I should confess from the beginning of this post that I am not an engineer. I have never taken an engineering class, I don’t even have any engineers in my family. But when reading Donna Riley’s paper about engineering assessments I new exactly what she was talking about. She argues “that this immediate crisis in engineering education is the logical result of an outcomes-based approach if what we value is assessable outcomes, then anything that appears difficult to assess (whether or not it is actually difficult to assess) will be devalued, and will ultimately drop off our list of educational goals”. This is certainly true in my field of political science as well.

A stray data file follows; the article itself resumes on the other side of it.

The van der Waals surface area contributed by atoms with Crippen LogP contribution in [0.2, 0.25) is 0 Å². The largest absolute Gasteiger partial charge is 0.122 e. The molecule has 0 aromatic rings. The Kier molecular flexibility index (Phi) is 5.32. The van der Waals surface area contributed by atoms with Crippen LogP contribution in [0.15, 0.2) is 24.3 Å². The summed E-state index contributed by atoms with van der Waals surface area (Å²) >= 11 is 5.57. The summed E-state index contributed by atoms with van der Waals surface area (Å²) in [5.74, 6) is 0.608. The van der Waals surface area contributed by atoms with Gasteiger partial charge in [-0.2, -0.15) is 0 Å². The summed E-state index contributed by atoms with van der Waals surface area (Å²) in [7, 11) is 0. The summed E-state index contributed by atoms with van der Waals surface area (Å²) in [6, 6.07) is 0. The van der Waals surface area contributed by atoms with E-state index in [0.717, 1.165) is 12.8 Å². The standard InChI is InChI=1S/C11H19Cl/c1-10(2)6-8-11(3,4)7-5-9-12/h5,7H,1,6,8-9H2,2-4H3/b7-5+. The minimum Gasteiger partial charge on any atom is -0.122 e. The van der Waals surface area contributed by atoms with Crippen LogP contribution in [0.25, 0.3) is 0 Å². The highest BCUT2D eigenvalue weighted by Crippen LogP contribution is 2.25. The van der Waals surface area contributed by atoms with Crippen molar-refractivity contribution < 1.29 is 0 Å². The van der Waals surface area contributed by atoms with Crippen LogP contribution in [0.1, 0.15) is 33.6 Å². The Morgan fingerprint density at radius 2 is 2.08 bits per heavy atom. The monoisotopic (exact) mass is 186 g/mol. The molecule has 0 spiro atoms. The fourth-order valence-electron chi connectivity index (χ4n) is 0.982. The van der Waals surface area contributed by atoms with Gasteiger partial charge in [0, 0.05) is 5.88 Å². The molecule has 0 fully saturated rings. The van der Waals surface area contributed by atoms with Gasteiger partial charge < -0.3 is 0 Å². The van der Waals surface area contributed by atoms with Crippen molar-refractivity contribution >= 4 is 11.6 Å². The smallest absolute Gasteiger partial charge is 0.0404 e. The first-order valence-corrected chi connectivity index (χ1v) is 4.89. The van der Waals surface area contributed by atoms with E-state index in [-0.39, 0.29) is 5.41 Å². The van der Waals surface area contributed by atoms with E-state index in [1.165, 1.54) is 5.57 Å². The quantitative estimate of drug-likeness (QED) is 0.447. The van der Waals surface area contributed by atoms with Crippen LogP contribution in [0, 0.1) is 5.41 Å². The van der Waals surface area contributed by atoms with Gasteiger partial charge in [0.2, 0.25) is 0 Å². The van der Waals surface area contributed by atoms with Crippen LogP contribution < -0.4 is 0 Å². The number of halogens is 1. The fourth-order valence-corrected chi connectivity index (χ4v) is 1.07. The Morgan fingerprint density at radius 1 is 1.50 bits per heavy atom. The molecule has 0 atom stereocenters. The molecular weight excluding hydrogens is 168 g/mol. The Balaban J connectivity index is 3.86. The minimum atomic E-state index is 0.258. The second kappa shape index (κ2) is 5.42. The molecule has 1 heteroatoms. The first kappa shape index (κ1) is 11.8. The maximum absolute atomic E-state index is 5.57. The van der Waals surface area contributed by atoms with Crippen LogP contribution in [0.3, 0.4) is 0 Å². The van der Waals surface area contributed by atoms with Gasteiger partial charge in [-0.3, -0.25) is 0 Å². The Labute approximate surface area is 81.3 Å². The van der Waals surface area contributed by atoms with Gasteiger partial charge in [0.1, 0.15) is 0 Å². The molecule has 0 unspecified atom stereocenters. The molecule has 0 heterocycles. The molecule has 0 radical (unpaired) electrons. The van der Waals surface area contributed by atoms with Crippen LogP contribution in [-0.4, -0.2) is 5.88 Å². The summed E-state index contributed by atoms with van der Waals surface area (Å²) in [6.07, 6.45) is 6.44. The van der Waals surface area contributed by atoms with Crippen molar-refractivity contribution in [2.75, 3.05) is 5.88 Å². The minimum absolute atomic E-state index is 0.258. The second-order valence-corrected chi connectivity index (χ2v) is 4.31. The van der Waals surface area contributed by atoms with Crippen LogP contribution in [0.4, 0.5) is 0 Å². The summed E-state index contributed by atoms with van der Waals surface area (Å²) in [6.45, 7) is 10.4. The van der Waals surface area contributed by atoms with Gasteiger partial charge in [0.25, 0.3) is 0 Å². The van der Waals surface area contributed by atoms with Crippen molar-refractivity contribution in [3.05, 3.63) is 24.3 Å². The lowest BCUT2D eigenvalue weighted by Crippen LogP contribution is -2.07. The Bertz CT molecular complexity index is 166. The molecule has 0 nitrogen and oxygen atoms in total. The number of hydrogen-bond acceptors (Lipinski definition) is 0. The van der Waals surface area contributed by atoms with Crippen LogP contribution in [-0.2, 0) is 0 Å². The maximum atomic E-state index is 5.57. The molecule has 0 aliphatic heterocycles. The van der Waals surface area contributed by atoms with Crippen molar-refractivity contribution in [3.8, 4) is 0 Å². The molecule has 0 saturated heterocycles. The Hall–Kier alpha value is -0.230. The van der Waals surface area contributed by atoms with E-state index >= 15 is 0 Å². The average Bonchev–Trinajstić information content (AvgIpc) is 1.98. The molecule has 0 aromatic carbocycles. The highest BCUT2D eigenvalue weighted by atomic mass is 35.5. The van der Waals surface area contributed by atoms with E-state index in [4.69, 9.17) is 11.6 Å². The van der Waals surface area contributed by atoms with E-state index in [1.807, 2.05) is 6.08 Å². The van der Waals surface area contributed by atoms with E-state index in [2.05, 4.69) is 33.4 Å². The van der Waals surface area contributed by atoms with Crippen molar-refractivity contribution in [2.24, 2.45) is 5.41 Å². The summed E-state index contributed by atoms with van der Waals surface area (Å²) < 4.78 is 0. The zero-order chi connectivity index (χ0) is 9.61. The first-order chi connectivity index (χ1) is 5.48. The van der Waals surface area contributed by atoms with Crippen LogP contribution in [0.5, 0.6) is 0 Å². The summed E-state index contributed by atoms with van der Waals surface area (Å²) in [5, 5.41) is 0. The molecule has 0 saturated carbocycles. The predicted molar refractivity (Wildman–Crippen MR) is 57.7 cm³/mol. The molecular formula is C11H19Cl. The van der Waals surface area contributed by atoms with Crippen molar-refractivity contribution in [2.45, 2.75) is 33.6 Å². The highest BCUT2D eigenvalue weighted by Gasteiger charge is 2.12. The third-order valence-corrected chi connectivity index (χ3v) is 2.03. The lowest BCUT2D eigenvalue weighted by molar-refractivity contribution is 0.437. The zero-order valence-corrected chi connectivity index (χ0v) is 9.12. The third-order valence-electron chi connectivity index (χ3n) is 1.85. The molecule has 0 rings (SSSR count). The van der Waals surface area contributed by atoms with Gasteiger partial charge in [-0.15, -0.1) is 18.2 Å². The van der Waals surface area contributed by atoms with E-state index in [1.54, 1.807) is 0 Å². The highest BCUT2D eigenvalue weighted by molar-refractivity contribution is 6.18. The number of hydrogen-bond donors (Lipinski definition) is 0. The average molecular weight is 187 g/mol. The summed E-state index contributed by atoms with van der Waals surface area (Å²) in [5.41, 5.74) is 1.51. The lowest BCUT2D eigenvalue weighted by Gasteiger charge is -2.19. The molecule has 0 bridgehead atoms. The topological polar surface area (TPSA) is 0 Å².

A study a few years back asked graduates students in the political science department to create a political utopia. They were supposed to be unhindered by any material considerations. This hypothetical exercise was meant was supposed to leverage the creativity and innovative spirit of young scholars. The results were dismal. Not one of them was able to even hypothetically propose a system that differed from the one in which they lived. Their answers instead described minor tweaks in areas like healthcare, welfare programs, and education. This example highlights that overwhelmingly student’s creativity is hindered by something much more foundational. They’re natural problem solving abilities are being crippled by a system which is weighted too much on an “outcome-based approach”. Assessments are changing what we value in the academic world and creating students with a fear of failure. Assessments are an educational tool– a tool that now dictates how we educate students. This is a ludicrous as a hammer that informs the carpenter what he can and cannot build.